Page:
And it is in this small lesson that I remind myself to trust my God and the Holy Spirit yet again.

sprout in asphaltBe careful what you ask for. That’s the old saying when people ask for patience. . . . you know what you get? Trying and irritating situations that give us patience practice. Well, here’s another one, be careful about asking God to increase your faith, because it’s dire circumstances that build faith.

Gale-force winds arose, and waves crashed against the boat so that the boat was swamped. But Jesus was in the rear of the boat, sleeping on a pillow. They woke him up and said, “Teacher, don’t you care that we’re drowning?”He got up and gave orders to the wind, and he said to the lake, “Silence! Be still!” The wind settled down and there was a great calm. Jesus asked them, “Why are you frightened? Don’t you have faith yet?”
[Mark 4: 37 - 40; CEB]

They were nearly drowned. Despite having walked with Jesus and watched him heal hundreds of people (see verse 3:10), when they were in their own cataclysm, the challenge to “keep the faith” was much more difficult.

Perhaps they even tried. I can imagine the guys debating whether or not to wake Jesus up (who apparently was so unfazed by the situation that he slept like a baby). Did they know this was some kind of test of faith (after all, it was Jesus’s idea to cross over the lake)? Which of the twelve finally caved in and woke up the master with fear and trembling and even challenged Jesus, “Don’t you care . . .?” (Reminds of the character, Martin Udall, in the film, As Good As It Gets, who says, “I’m drowning here, and you’re describing the water!”)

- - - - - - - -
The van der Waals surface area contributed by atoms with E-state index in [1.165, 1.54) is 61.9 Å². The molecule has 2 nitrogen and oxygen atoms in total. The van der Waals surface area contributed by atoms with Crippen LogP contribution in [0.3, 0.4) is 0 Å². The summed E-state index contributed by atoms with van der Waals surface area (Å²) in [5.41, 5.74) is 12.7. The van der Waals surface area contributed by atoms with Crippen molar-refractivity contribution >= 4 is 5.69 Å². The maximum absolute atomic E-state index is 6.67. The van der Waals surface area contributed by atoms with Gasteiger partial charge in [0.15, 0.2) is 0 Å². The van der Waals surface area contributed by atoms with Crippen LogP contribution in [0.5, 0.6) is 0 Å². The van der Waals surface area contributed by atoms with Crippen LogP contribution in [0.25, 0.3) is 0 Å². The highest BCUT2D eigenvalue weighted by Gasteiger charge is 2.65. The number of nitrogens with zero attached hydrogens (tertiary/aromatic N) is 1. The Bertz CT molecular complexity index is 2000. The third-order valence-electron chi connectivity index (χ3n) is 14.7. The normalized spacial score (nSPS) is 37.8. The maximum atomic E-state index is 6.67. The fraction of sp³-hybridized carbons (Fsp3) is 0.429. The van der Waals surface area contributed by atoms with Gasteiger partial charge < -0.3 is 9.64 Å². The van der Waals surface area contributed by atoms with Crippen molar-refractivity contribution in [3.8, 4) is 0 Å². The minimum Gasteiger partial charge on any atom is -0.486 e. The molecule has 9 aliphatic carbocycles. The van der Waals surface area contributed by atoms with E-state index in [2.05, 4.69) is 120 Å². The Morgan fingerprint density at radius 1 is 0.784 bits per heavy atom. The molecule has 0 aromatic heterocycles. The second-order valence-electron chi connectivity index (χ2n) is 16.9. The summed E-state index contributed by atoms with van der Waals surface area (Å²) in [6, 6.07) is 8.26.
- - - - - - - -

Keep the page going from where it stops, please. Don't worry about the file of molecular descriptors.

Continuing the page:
We are driven by our circumstances. Despite knowing in our heads that the world does not revolve around us, we still tend to view the world from center of the universe. Look, what is happening to me! Where is God? Where is Jesus? This can’t be right! I’m suffering here, like another movie character, Ratzo Rizzo in MIdnight Cowboy, “I’m walkin’ here; I’m walkin’ here.” The implication, again, is that circumstances need to adjust to our presence.

But faith walks in the face of circumstances. Faith moves in a straight line no matter what is happening around us. Faith is the tortoise, undaunted by the wily hare or the long, long road.